What to Know About Phleboliths

Medically Reviewed By Megan Soliman, MD

Phleboliths are small calcium deposits that can build up in the veins. They may not cause noticeable symptoms but can lead to tenderness and swelling. Generally, researchers don’t fully understand what causes phleboliths.

However, when necessary, treatment to remove phleboliths can still be effective at stopping symptoms and preventing further health effects.

This article discusses the symptoms, causes, and treatment of phleboliths.

Symptoms

A network of trees and branches intertwine in front of a red background.
Dominic Dähncke/Stocksy United

In some cases, phleboliths may not cause Trusted Source PubMed Central Highly respected database from the National Institutes of Health Go to source noticeable symptoms. However, sometimes phleboliths can cause:

  • tenderness in the affected area
  • skin discoloration
  • swelling
  • nausea
  • rarely Trusted Source PubMed Central Highly respected database from the National Institutes of Health Go to source , a lump-like lesion that you can feel

Phleboliths often develop in the pelvic, head, or neck areas.

Contact a doctor if you have new or persistent symptoms of phleboliths, such as pain or swelling.

Causes and risk factors

Phleboliths occur when calcium builds up in the veins, forming hard, stone-like deposits. As time goes on, more phleboliths may develop Trusted Source PubMed Central Highly respected database from the National Institutes of Health Go to source .

Often, doctors are unsure of the cause. However, some phleboliths may occur from certain underlying health conditions and factors, including Trusted Source PubMed Central Highly respected database from the National Institutes of Health Go to source :

  • venous malformation, when the veins don’t develop typically and may have an unusual or tangled structure, which can be present from birth
  • diverticulitis
  • previous injury or lesions to the veins
  • chronic kidney disease
  • diabetes
  • aging
  • hemodialysis treatment

Still, phleboliths often occur without a known cause, so no other known risk factors or prevention methods for them exist yet.

While phleboliths may develop from calcium deposits, they can develop even without high calcium levels in the blood.

Diagnosis

Doctors may start diagnosis by asking about your symptoms and medical history. They may also perform a physical exam.

Sometimes, phleboliths can resemble other conditions, such as tonsil or kidney stones. They can also vary in appearance during imaging scans. This is why your medical team may need to perform multiple tests or rounds of diagnosis and ask further questions about your health and symptoms.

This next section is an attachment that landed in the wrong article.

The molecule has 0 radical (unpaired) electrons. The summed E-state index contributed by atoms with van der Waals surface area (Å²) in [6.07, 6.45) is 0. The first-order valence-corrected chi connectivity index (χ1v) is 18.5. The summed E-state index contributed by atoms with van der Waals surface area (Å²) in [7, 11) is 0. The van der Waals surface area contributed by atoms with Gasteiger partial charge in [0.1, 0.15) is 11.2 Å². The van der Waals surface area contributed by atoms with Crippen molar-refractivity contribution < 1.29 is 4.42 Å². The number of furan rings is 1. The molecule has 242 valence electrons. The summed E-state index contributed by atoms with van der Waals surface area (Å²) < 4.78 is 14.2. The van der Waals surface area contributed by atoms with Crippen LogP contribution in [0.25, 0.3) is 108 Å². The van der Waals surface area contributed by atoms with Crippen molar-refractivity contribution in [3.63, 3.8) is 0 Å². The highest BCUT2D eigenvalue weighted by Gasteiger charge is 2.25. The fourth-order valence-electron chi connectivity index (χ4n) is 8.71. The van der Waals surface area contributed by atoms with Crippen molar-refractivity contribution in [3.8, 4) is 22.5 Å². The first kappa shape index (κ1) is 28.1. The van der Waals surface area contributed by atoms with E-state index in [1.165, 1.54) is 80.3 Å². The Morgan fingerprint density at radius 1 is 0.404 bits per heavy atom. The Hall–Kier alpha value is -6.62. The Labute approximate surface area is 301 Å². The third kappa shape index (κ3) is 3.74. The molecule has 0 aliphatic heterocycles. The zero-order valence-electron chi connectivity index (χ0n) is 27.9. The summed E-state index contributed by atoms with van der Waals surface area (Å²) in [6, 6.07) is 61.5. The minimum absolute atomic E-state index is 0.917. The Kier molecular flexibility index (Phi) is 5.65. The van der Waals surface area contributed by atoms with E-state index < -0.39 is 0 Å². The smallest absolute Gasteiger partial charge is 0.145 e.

Tests and exams to help identify or rule out possible causes of your symptoms include Trusted Source PubMed Central Highly respected database from the National Institutes of Health Go to source :

  • imaging scans, such as:
  • blood tests
  • urine tests

On the other hand, if phleboliths don’t cause symptoms, you may only learn you have phleboliths by coincidence, such as after having an imaging scan for another reason.

Treatment

Treatment can depend on the severity of the phleboliths and factors such as:

  • the location and accessibility of the phlebolith
  • your age
  • whether you have cosmetic concerns due to symptoms
  • a risk of complications

If your medical team finds small phleboliths that don’t cause symptoms and may not have other effects on your health, doctors may recommend monitoring at first.

Doctors can treat Trusted Source PubMed Central Highly respected database from the National Institutes of Health Go to source large or severe phleboliths with sclerotherapy, which involves injecting a solution to close off the affected vein. They can also treat phleboliths with surgical excision, which involves cutting the skin to remove them from the vein.

If you have pain or swelling while waiting for treatment, talk with a doctor for advice on managing symptoms. They may recommend solutions such as prescription or over-the-counter pain relievers and anti-inflammatory medications.

Learn more about sclerotherapy, including its procedure, preparation, and risks.

Outlook

The outlook of phleboliths can vary per person and depend on the severity of the phlebolith.

In some cases, phleboliths can lead to complications such as hemorrhage or severe bleeding. However, treatment can be effective at removing phleboliths and reducing risk.

Talk with your doctor for personalized advice about treatment and outlook.

Summary

Phleboliths are calcium deposits that build up in the veins. Most often, the cause isn’t known. However, some cases might happen from conditions such as venous malformation, chronic kidney disease, and diverticulitis.

Frequently, phleboliths don’t cause noticeable symptoms. Instead, doctors may find them by coincidence during an imaging scan. However, some people have tenderness and swelling due to phleboliths.

Doctors can treat large or severe phleboliths by removing them or closing off the affected vein.

Talk with your doctor if you have symptoms of phleboliths or questions.

Was this helpful?
5

Medical Reviewer: Megan Soliman, MD
Last Review Date: 2024 Jan 24
View All Kidneys and the Urinary System Articles
THIS TOOL DOES NOT PROVIDE MEDICAL ADVICE. It is intended for informational purposes only. It is not a substitute for professional medical advice, diagnosis or treatment. Never ignore professional medical advice in seeking treatment because of something you have read on the site. If you think you may have a medical emergency, immediately call your doctor or dial 911.